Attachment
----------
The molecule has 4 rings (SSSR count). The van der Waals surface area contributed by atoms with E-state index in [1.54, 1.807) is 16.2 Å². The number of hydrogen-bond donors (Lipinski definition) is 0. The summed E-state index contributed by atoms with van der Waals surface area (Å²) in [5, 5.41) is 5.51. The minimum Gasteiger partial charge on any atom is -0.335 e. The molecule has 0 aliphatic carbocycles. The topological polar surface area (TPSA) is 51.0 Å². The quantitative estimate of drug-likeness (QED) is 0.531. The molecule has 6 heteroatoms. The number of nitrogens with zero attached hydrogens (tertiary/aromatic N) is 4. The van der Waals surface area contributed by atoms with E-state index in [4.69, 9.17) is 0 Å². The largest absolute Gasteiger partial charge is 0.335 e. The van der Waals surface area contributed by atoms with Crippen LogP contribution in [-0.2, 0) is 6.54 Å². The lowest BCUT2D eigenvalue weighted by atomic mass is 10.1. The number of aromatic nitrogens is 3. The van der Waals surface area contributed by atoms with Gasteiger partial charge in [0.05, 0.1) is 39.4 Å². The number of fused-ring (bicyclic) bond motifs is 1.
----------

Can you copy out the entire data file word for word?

The molecule has 4 rings (SSSR count). The van der Waals surface area contributed by atoms with E-state index in [1.54, 1.807) is 16.2 Å². The number of hydrogen-bond donors (Lipinski definition) is 0. The summed E-state index contributed by atoms with van der Waals surface area (Å²) in [5, 5.41) is 5.51. The minimum Gasteiger partial charge on any atom is -0.335 e. The molecule has 0 aliphatic carbocycles. The topological polar surface area (TPSA) is 51.0 Å². The quantitative estimate of drug-likeness (QED) is 0.531. The molecule has 6 heteroatoms. The number of nitrogens with zero attached hydrogens (tertiary/aromatic N) is 4. The van der Waals surface area contributed by atoms with E-state index in [4.69, 9.17) is 0 Å². The largest absolute Gasteiger partial charge is 0.335 e. The van der Waals surface area contributed by atoms with Crippen LogP contribution in [-0.2, 0) is 6.54 Å². The lowest BCUT2D eigenvalue weighted by atomic mass is 10.1. The number of aromatic nitrogens is 3. The van der Waals surface area contributed by atoms with Gasteiger partial charge in [0.05, 0.1) is 39.4 Å². The number of fused-ring (bicyclic) bond motifs is 1.